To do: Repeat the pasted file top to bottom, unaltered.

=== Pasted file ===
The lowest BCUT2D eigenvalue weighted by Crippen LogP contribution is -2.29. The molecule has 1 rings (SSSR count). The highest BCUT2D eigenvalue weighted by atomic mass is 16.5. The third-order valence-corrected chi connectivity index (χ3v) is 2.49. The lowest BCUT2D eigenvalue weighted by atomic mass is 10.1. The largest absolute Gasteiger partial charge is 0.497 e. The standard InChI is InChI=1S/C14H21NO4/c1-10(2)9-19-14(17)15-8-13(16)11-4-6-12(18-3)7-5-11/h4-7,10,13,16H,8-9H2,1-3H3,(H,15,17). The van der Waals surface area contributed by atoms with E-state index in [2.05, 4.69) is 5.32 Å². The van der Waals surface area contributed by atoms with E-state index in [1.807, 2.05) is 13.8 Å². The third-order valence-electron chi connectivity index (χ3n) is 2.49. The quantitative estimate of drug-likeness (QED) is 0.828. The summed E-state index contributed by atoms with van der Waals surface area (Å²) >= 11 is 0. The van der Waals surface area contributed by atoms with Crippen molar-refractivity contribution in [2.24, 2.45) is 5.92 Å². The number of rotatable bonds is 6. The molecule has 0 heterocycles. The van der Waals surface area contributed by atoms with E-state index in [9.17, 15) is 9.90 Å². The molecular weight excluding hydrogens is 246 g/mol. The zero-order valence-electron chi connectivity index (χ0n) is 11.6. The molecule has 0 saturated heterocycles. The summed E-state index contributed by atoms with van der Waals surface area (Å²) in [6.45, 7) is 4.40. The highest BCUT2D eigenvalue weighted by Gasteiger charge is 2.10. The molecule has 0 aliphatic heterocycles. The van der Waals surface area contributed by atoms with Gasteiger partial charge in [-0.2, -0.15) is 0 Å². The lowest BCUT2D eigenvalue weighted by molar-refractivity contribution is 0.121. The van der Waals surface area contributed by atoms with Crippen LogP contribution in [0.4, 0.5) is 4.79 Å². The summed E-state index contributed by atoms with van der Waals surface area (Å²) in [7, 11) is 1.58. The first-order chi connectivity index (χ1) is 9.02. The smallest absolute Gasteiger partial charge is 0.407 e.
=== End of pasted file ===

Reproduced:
The lowest BCUT2D eigenvalue weighted by Crippen LogP contribution is -2.29. The molecule has 1 rings (SSSR count). The highest BCUT2D eigenvalue weighted by atomic mass is 16.5. The third-order valence-corrected chi connectivity index (χ3v) is 2.49. The lowest BCUT2D eigenvalue weighted by atomic mass is 10.1. The largest absolute Gasteiger partial charge is 0.497 e. The standard InChI is InChI=1S/C14H21NO4/c1-10(2)9-19-14(17)15-8-13(16)11-4-6-12(18-3)7-5-11/h4-7,10,13,16H,8-9H2,1-3H3,(H,15,17). The van der Waals surface area contributed by atoms with E-state index in [2.05, 4.69) is 5.32 Å². The van der Waals surface area contributed by atoms with E-state index in [1.807, 2.05) is 13.8 Å². The third-order valence-electron chi connectivity index (χ3n) is 2.49. The quantitative estimate of drug-likeness (QED) is 0.828. The summed E-state index contributed by atoms with van der Waals surface area (Å²) >= 11 is 0. The van der Waals surface area contributed by atoms with Crippen molar-refractivity contribution in [2.24, 2.45) is 5.92 Å². The number of rotatable bonds is 6. The molecule has 0 heterocycles. The van der Waals surface area contributed by atoms with E-state index in [9.17, 15) is 9.90 Å². The molecular weight excluding hydrogens is 246 g/mol. The zero-order valence-electron chi connectivity index (χ0n) is 11.6. The molecule has 0 saturated heterocycles. The summed E-state index contributed by atoms with van der Waals surface area (Å²) in [6.45, 7) is 4.40. The highest BCUT2D eigenvalue weighted by Gasteiger charge is 2.10. The molecule has 0 aliphatic heterocycles. The van der Waals surface area contributed by atoms with Gasteiger partial charge in [-0.2, -0.15) is 0 Å². The lowest BCUT2D eigenvalue weighted by molar-refractivity contribution is 0.121. The van der Waals surface area contributed by atoms with Crippen LogP contribution in [0.4, 0.5) is 4.79 Å². The summed E-state index contributed by atoms with van der Waals surface area (Å²) in [7, 11) is 1.58. The first-order chi connectivity index (χ1) is 9.02. The smallest absolute Gasteiger partial charge is 0.407 e.